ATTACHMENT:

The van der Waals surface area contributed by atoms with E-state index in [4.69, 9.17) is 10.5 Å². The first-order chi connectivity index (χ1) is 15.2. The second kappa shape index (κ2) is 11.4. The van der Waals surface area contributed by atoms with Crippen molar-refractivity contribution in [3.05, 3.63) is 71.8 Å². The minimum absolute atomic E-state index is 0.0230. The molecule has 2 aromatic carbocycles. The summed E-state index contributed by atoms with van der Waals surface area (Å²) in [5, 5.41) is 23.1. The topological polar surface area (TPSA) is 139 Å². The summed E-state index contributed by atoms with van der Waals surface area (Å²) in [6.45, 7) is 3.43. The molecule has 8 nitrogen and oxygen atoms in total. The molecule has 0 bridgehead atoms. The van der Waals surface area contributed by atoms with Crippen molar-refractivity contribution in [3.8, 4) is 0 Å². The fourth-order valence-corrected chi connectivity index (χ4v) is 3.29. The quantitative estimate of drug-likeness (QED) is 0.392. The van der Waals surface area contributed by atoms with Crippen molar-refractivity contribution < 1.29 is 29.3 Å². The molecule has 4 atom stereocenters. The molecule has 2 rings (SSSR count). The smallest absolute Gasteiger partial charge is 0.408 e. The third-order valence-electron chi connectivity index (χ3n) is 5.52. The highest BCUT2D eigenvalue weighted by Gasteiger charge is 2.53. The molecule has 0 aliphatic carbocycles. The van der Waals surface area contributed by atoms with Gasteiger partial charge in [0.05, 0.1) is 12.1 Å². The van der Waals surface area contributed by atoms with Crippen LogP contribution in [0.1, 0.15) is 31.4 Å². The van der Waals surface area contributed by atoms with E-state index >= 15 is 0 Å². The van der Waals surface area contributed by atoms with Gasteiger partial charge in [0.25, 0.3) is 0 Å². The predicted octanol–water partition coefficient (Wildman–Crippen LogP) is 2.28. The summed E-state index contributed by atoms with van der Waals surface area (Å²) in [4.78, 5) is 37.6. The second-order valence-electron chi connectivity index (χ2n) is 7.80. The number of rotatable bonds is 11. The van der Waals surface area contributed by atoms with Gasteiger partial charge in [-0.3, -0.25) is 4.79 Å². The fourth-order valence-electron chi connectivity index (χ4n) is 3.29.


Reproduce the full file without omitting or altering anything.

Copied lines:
The van der Waals surface area contributed by atoms with E-state index in [4.69, 9.17) is 10.5 Å². The first-order chi connectivity index (χ1) is 15.2. The second kappa shape index (κ2) is 11.4. The van der Waals surface area contributed by atoms with Crippen molar-refractivity contribution in [3.05, 3.63) is 71.8 Å². The minimum absolute atomic E-state index is 0.0230. The molecule has 2 aromatic carbocycles. The summed E-state index contributed by atoms with van der Waals surface area (Å²) in [5, 5.41) is 23.1. The topological polar surface area (TPSA) is 139 Å². The summed E-state index contributed by atoms with van der Waals surface area (Å²) in [6.45, 7) is 3.43. The molecule has 8 nitrogen and oxygen atoms in total. The molecule has 0 bridgehead atoms. The van der Waals surface area contributed by atoms with Crippen molar-refractivity contribution in [3.8, 4) is 0 Å². The fourth-order valence-corrected chi connectivity index (χ4v) is 3.29. The quantitative estimate of drug-likeness (QED) is 0.392. The van der Waals surface area contributed by atoms with Crippen molar-refractivity contribution < 1.29 is 29.3 Å². The molecule has 4 atom stereocenters. The molecule has 2 rings (SSSR count). The smallest absolute Gasteiger partial charge is 0.408 e. The third-order valence-electron chi connectivity index (χ3n) is 5.52. The highest BCUT2D eigenvalue weighted by Gasteiger charge is 2.53. The molecule has 0 aliphatic carbocycles. The van der Waals surface area contributed by atoms with Gasteiger partial charge in [0.05, 0.1) is 12.1 Å². The van der Waals surface area contributed by atoms with Crippen LogP contribution in [0.1, 0.15) is 31.4 Å². The van der Waals surface area contributed by atoms with E-state index >= 15 is 0 Å². The van der Waals surface area contributed by atoms with Gasteiger partial charge in [0.25, 0.3) is 0 Å². The predicted octanol–water partition coefficient (Wildman–Crippen LogP) is 2.28. The summed E-state index contributed by atoms with van der Waals surface area (Å²) in [4.78, 5) is 37.6. The second-order valence-electron chi connectivity index (χ2n) is 7.80. The number of rotatable bonds is 11. The van der Waals surface area contributed by atoms with Gasteiger partial charge in [-0.3, -0.25) is 4.79 Å². The fourth-order valence-electron chi connectivity index (χ4n) is 3.29.